Mirrorless Cameras With More Appealing Video Features Are Picking Up the Slack

The use of DSLRs by pro video shooters in Europe and the U.S. is on a steep decline, according to a new report from Luton, U.K.-based research firm Futuresource Consulting.

Analyst Nicky Price observes in the company's Convergence in Pro Video report that DSLRs are falling out of favor with DPs, who are turning more to traditional professional camcorders and, perhaps more notably, an emerging camera type Futuresource calls Compact System Cameras, or CSCs. This category includes 4K-capable mirrorless cameras such as the Panasonic Lumix GH4, the Sony a7S, and the Samsung NX1. 

"The fact that you're now seeing a full-frame sensor on the CSC means that you get all of the benefits of a large sensor — the pro video feel, with a shallow-depth-of-field look — in a smaller form factor," Price told StudioDaily.

In Europe, Futuresource says DSLR shipments for pro video applications dropped 41 percent in 2014. The company projects DSLRs will account for just 4 percent of sales to pro video users by 2019. At its peak, the company says, DSLRs were 31 percent of the overall market. Price declined to share specific figures for the U.S., but said the trend is similar. It's worth noting that high-end "digital cinema cameras" like the ARRI Alexa, the Red Dragon, and Canon's EOS C300 are excluded from Futuresource's "pro video" category.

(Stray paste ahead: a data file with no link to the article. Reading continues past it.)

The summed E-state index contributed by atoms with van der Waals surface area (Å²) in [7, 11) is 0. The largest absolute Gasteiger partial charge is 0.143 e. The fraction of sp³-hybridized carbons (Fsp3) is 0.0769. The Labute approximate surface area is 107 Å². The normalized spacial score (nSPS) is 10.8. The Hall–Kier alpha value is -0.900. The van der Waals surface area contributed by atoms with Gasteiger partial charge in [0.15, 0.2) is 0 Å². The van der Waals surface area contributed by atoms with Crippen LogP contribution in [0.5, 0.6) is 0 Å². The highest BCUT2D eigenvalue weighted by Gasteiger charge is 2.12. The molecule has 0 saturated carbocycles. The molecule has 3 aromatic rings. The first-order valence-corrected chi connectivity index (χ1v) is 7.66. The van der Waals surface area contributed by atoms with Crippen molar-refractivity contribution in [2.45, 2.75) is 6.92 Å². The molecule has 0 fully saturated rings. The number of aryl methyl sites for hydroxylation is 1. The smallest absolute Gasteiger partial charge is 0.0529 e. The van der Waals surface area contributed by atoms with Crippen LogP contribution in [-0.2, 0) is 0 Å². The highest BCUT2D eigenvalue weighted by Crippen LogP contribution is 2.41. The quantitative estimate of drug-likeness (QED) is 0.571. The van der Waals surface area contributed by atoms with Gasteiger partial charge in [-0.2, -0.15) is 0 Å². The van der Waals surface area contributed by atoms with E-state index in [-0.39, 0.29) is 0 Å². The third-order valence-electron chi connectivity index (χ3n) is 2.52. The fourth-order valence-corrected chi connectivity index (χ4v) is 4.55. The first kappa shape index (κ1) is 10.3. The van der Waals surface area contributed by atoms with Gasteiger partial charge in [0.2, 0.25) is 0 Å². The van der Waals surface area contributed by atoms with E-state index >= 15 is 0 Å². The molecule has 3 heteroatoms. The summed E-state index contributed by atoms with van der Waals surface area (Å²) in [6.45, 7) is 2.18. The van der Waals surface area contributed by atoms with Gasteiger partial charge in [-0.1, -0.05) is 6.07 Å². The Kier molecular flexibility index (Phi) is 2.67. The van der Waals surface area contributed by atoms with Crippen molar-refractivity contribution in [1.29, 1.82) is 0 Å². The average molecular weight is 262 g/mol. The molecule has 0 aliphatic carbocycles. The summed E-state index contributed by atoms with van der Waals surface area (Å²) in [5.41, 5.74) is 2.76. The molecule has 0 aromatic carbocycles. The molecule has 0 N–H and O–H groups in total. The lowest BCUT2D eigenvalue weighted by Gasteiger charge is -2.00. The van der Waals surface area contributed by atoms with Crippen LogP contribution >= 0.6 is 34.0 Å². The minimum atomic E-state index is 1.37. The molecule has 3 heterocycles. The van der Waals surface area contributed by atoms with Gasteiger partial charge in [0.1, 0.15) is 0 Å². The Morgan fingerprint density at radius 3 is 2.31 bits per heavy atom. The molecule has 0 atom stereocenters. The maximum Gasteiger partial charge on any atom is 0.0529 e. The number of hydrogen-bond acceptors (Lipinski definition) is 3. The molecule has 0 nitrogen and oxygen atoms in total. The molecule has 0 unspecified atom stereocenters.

Source: © 2015 Futuresource Consulting

We asked Price how the move away from DSLRs would take hold among different types of shooters. He said feedback from broadcasters, particularly in the U.K., indicated that the image from DSLRs was not up to broadcast standards, considering the amount of compression that will be applied throughout the broadcast chain. "The lower end of the industry, especially with entry-level freelancers, is where we're going to find the bulk of these cameras," he said.

Meanwhile, advances in drone-based cinematography should be good for lightweight CSCs, as well as POV or action cameras, Price told us. "The volume of action cameras going into pro video is also very significant," he said. "The scrappage rate of these devices at the high end means that end users churn through these devices very quickly. At the lower end of the industry, we struggled to come across anyone who didn't at least own an action camera."